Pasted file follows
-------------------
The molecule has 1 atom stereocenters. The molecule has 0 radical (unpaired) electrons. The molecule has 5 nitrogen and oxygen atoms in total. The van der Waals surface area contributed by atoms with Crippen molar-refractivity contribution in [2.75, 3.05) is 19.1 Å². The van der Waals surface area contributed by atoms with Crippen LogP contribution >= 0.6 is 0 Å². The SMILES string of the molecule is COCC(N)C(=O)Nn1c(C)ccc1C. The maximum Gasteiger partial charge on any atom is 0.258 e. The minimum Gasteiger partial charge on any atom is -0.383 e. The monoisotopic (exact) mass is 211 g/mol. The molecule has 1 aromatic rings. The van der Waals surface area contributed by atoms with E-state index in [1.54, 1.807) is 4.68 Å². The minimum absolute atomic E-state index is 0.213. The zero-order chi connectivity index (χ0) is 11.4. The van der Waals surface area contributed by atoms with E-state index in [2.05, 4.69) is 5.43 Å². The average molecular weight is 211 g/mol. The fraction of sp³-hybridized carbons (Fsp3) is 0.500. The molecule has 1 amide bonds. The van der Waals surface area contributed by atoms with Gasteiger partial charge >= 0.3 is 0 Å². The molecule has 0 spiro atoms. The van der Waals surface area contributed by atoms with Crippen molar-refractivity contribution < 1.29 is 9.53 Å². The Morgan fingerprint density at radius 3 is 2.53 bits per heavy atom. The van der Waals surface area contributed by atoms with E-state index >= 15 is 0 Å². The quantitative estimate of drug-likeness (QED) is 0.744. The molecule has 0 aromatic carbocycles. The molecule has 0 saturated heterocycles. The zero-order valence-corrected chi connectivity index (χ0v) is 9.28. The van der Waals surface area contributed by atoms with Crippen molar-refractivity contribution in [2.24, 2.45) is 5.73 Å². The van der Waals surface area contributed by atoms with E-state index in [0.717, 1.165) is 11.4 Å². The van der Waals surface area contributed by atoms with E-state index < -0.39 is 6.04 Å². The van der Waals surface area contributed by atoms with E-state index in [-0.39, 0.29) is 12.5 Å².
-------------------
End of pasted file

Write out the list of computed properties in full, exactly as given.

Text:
The molecule has 1 atom stereocenters. The molecule has 0 radical (unpaired) electrons. The molecule has 5 nitrogen and oxygen atoms in total. The van der Waals surface area contributed by atoms with Crippen molar-refractivity contribution in [2.75, 3.05) is 19.1 Å². The van der Waals surface area contributed by atoms with Crippen LogP contribution >= 0.6 is 0 Å². The SMILES string of the molecule is COCC(N)C(=O)Nn1c(C)ccc1C. The maximum Gasteiger partial charge on any atom is 0.258 e. The minimum Gasteiger partial charge on any atom is -0.383 e. The monoisotopic (exact) mass is 211 g/mol. The molecule has 1 aromatic rings. The van der Waals surface area contributed by atoms with E-state index in [1.54, 1.807) is 4.68 Å². The minimum absolute atomic E-state index is 0.213. The zero-order chi connectivity index (χ0) is 11.4. The van der Waals surface area contributed by atoms with E-state index in [2.05, 4.69) is 5.43 Å². The average molecular weight is 211 g/mol. The fraction of sp³-hybridized carbons (Fsp3) is 0.500. The molecule has 1 amide bonds. The van der Waals surface area contributed by atoms with Gasteiger partial charge >= 0.3 is 0 Å². The molecule has 0 spiro atoms. The van der Waals surface area contributed by atoms with Crippen molar-refractivity contribution < 1.29 is 9.53 Å². The Morgan fingerprint density at radius 3 is 2.53 bits per heavy atom. The van der Waals surface area contributed by atoms with E-state index >= 15 is 0 Å². The quantitative estimate of drug-likeness (QED) is 0.744. The molecule has 0 aromatic carbocycles. The molecule has 0 saturated heterocycles. The zero-order valence-corrected chi connectivity index (χ0v) is 9.28. The van der Waals surface area contributed by atoms with Crippen molar-refractivity contribution in [2.24, 2.45) is 5.73 Å². The van der Waals surface area contributed by atoms with E-state index in [0.717, 1.165) is 11.4 Å². The van der Waals surface area contributed by atoms with E-state index < -0.39 is 6.04 Å². The van der Waals surface area contributed by atoms with E-state index in [-0.39, 0.29) is 12.5 Å².